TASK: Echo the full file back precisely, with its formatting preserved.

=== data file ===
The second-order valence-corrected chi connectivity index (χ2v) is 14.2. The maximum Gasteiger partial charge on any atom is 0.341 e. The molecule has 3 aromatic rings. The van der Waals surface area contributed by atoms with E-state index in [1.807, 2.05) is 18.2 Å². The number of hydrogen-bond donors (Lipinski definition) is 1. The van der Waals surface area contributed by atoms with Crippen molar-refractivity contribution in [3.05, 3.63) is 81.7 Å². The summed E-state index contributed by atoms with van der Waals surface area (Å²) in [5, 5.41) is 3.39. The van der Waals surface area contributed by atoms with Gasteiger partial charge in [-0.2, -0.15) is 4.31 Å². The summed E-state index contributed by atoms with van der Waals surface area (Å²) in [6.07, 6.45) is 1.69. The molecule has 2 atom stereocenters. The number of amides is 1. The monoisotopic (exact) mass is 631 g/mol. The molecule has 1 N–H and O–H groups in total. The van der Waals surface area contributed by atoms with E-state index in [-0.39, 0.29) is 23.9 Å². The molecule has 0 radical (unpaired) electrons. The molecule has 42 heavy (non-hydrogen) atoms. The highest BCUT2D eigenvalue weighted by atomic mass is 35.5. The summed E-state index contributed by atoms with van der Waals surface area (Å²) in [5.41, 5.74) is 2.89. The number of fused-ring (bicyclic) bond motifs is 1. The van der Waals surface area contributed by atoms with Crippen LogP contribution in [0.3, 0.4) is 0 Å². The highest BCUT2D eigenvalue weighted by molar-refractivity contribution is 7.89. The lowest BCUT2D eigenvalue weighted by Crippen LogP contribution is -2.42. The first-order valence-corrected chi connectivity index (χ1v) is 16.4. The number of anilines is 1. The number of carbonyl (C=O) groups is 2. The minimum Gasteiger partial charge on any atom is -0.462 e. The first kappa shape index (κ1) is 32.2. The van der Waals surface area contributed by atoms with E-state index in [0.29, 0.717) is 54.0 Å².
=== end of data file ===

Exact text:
The second-order valence-corrected chi connectivity index (χ2v) is 14.2. The maximum Gasteiger partial charge on any atom is 0.341 e. The molecule has 3 aromatic rings. The van der Waals surface area contributed by atoms with E-state index in [1.807, 2.05) is 18.2 Å². The number of hydrogen-bond donors (Lipinski definition) is 1. The van der Waals surface area contributed by atoms with Crippen molar-refractivity contribution in [3.05, 3.63) is 81.7 Å². The summed E-state index contributed by atoms with van der Waals surface area (Å²) in [5, 5.41) is 3.39. The van der Waals surface area contributed by atoms with Gasteiger partial charge in [-0.2, -0.15) is 4.31 Å². The summed E-state index contributed by atoms with van der Waals surface area (Å²) in [6.07, 6.45) is 1.69. The molecule has 2 atom stereocenters. The number of amides is 1. The monoisotopic (exact) mass is 631 g/mol. The molecule has 1 N–H and O–H groups in total. The van der Waals surface area contributed by atoms with E-state index in [-0.39, 0.29) is 23.9 Å². The molecule has 0 radical (unpaired) electrons. The molecule has 42 heavy (non-hydrogen) atoms. The highest BCUT2D eigenvalue weighted by atomic mass is 35.5. The summed E-state index contributed by atoms with van der Waals surface area (Å²) in [5.41, 5.74) is 2.89. The number of fused-ring (bicyclic) bond motifs is 1. The van der Waals surface area contributed by atoms with Crippen LogP contribution in [0.3, 0.4) is 0 Å². The highest BCUT2D eigenvalue weighted by molar-refractivity contribution is 7.89. The lowest BCUT2D eigenvalue weighted by Crippen LogP contribution is -2.42. The first-order valence-corrected chi connectivity index (χ1v) is 16.4. The number of anilines is 1. The number of carbonyl (C=O) groups is 2. The minimum Gasteiger partial charge on any atom is -0.462 e. The first kappa shape index (κ1) is 32.2. The van der Waals surface area contributed by atoms with E-state index in [0.29, 0.717) is 54.0 Å².